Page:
THINK TANK CENTRAL

Your single destination for high-quality content from top think tanks around the world. Fresh reports and analysis as they are released to ensure valuable thought leadership work isn’t lost in the daily noise.

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In “Generations of War: The Rise of the Warrior Caste and the All-Volunteer Force,” the Center for a New American Security’s Amy Schafer examines the relationship between the emergence of a so-called “warrior caste,” which she describes in the report as “a trend in which a large proportion of those who do choose to serve come from military families,” and the growing disconnect between civilians and service members within the US, as well as the future of “the All-Volunteer Force.”

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According to a new report from the Center for a New American Security, the globalization of China’s People’s Liberation Army Navy (or PLAN) is a potential threat to the US Navy’s open-ocean dominance. “China’s ability to conduct power projection and amphibious operations around the world will become a fundamental fact of politics in the near future, with significant consequences for the United States and its allies, all of which need to begin preparing for a ‘risen China’ rather than a ‘rising China,’ especially in the realm of maritime security,” CNAS writes. Learn more about the study, which offers “key judgements and recommendations for policymakers” to address this risk, here.

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In “Countering Coercion in Maritime Asia: The Theory and Practice of Gray Zone Deterrence,” a new report from the Center for Strategic and International Studies, authors Michael Green, Kathleen Hicks, Zack Cooper, John Schaus and Jake Douglas use “detailed analysis of both deterrence theory and recent incidents of gray zone coercion” to assemble lessons learned for legislators, and suggest “moving beyond tactical scenario analysis to a more strategic deterrence framework for countering Chinese coercion writ large.”

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“In recent years, some nations have shifted to more ambiguous activities for exerting global influence, in attempts to achieve benefits normally obtained through conventional war, but without triggering such a war,” The Center for Naval Analyses’ David A. Broyles and Brody Blankenship write in the abstract to their April 2017 report “The Role of Special Operations Forces in Global Competition.” Their report examines “a different way of thinking about these ambiguous activities and their implications, which suggested a need to shift U.S. focus away from preparing to win tomorrow and toward winning today,” describes “a different approach to U.S. activities in such competitive environments,” and makes the case for US Special Operations Forces being the best fit for carrying out said actions.

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Hal Brands of the Center for Strategic and Budgetary Assessments writes “that although America’s alliances are a source of great geopolitical strength, the difficult reality is that shifts in global economic and military power have left many of America’s traditional allies with significantly diminished relative standing and capabilities. The monograph assesses the key trends that have marked this decline since the early post-Cold War era and discusses the increasingly severe strategic challenges this situation poses for American statecraft. It concludes with a series of practical recommendations for how the United States can manage its alliances amid ongoing changes in the global distribution of power, and how it can better position itself to compete in a global context in which its allies’ strengths-while still considerable-are not as great as they once were.”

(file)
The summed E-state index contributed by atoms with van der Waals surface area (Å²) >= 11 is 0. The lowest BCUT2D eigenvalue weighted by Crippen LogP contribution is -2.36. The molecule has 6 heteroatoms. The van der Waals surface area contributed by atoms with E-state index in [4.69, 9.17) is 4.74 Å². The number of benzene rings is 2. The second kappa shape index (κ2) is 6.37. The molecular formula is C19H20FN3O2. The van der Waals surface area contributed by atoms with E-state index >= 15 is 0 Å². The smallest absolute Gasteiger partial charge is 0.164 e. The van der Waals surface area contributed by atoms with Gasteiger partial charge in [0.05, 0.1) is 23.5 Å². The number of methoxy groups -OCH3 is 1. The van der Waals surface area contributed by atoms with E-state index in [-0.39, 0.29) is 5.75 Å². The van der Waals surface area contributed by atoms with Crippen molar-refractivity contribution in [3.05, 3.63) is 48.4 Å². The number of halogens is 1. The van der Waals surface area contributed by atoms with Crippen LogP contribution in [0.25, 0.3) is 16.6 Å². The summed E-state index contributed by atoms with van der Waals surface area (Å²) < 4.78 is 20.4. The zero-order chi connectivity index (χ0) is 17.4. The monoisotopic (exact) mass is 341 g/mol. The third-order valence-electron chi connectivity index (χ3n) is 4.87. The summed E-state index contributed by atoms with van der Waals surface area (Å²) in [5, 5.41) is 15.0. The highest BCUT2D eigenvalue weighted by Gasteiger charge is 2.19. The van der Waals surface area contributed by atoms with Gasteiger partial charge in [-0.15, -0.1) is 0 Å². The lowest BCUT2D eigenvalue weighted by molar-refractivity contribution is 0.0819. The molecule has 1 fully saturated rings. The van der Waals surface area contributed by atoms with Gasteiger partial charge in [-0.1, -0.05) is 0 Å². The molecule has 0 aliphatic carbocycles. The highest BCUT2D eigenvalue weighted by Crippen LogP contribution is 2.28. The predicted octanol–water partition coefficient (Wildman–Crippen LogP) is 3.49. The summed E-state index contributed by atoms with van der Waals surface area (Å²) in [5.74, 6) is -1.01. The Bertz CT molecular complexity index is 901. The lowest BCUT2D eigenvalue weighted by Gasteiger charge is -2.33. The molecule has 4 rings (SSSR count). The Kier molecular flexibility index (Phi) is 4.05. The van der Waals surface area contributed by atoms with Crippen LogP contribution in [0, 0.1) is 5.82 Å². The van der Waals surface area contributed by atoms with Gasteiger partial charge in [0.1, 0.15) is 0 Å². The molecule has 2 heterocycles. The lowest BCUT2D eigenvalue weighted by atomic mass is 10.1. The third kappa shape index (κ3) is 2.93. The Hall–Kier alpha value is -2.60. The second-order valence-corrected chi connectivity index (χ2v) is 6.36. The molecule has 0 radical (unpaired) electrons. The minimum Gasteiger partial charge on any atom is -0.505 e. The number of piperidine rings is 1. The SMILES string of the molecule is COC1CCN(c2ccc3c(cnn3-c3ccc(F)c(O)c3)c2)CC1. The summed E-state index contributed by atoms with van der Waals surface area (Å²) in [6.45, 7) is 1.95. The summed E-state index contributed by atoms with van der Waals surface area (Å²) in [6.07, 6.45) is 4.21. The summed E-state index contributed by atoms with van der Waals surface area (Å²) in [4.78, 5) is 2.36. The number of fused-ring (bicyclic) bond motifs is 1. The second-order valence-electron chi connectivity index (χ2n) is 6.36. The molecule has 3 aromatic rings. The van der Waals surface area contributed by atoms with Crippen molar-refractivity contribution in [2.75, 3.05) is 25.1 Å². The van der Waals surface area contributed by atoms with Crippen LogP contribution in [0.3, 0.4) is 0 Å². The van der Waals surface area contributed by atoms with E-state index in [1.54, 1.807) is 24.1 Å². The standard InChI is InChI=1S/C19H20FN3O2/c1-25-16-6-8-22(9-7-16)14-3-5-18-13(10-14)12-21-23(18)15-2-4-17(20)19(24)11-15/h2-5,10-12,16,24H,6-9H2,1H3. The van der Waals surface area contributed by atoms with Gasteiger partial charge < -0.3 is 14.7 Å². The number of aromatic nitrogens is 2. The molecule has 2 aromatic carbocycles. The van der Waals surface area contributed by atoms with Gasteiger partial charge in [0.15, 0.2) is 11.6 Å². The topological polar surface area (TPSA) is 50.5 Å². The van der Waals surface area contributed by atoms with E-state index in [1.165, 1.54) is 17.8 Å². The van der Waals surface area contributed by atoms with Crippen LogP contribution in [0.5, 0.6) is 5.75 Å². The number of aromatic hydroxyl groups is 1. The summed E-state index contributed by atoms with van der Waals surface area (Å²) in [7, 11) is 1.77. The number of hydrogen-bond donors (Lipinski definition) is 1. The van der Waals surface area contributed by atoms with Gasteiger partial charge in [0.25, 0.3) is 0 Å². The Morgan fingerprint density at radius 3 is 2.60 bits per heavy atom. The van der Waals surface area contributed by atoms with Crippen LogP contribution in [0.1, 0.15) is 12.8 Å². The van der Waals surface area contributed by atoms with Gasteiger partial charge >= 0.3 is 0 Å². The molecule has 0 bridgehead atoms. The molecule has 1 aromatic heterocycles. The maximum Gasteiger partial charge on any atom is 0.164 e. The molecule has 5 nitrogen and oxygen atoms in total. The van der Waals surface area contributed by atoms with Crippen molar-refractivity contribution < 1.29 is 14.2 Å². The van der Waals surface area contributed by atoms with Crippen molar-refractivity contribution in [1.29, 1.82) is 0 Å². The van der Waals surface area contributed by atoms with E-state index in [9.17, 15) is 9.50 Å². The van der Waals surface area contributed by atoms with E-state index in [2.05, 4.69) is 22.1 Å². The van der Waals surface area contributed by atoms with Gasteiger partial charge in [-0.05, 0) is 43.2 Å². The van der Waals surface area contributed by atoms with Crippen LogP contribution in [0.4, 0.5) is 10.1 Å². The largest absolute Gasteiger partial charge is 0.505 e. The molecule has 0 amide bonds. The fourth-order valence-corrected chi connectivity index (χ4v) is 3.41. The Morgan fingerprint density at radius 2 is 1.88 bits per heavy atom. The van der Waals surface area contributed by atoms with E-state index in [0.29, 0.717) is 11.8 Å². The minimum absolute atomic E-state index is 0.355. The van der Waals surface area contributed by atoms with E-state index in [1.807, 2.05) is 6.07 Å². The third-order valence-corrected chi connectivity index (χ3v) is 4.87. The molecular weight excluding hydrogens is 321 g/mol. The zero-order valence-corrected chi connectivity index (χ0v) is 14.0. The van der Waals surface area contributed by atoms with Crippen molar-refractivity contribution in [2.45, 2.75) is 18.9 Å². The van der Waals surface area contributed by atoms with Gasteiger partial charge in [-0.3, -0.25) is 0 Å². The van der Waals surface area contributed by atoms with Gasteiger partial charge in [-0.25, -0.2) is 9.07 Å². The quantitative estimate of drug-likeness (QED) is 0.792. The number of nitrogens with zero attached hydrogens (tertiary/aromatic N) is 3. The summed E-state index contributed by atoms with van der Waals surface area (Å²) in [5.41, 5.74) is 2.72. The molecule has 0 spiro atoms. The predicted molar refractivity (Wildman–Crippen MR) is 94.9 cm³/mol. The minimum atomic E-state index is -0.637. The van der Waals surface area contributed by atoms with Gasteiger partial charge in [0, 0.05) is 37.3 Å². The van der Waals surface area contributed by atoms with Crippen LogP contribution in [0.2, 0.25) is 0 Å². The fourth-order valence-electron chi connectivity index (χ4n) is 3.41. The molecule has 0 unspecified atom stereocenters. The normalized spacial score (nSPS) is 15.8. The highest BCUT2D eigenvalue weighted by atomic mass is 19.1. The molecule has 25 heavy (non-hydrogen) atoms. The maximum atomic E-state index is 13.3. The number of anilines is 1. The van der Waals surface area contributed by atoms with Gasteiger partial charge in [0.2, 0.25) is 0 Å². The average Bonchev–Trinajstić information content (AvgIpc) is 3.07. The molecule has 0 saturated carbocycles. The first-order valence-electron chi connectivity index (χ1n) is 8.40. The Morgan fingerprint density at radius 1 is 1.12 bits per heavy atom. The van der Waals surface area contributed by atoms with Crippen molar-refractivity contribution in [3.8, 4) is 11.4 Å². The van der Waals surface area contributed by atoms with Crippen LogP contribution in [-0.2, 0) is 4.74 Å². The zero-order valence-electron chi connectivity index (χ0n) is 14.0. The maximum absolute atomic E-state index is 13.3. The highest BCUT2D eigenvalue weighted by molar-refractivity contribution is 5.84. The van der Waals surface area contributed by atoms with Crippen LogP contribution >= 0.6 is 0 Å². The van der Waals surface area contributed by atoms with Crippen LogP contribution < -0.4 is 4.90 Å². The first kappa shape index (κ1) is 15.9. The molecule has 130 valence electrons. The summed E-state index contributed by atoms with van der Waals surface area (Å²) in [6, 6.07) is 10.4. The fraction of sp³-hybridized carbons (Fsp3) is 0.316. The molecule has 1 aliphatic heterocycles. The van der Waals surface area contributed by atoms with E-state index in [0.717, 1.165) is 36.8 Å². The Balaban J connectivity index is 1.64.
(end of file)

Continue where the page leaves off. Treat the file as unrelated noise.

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In “Costs of Building a 355-Ship Navy,” Dr. Eric Labs, the senior analyst for naval forces and weapons at the Congressional Budget Office, estimates that construction costs to build a fleet of 355 ships would average $26.6 billion (in 2017 dollars) per year over the next 30 years, which is 60 percent more than what the Navy has spent on average over the past 30 years.

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“This year’s study looks in depth at issues in research and development, acquisition reform in the FY2017 National Defense Authorization Act (NDAA), performance of the defense acquisition system, the future of cooperative International Joint Development Programs, and major trends apparent in the activities of the major defense components,” the Center for Strategic and International Studies writes about its “Defense Acquisition Trends, 2016: The End of the Contracting Drawdown” report.

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“While the details for how and when the RD-180 will be replaced are not yet settled, the consensus within the U.S. Congress and executive branch remains that the United States must end its reliance on the RD-180,” the Center for Strategic and International Studies writes of its new report, “Beyond the RD-180,” written by Aerospace Security Project Director Todd Harrison, Defense-Industrial Initiatives Group Director Andrew Hunter, International Security Program Research Associate and Program Director Kaitlyn Johnson, and Aerospace Security Project Program Coordinator and Research Assistant Thomas Roberts. “This report explains the impetus for finding an alternative engine, explores the options that are available going forward, and describes the challenges that will be placed on the federal government and the private sector in doing so.” The report was released ahead of CSIS’ 2017 Space Security Conference, held on March 22, 2017.

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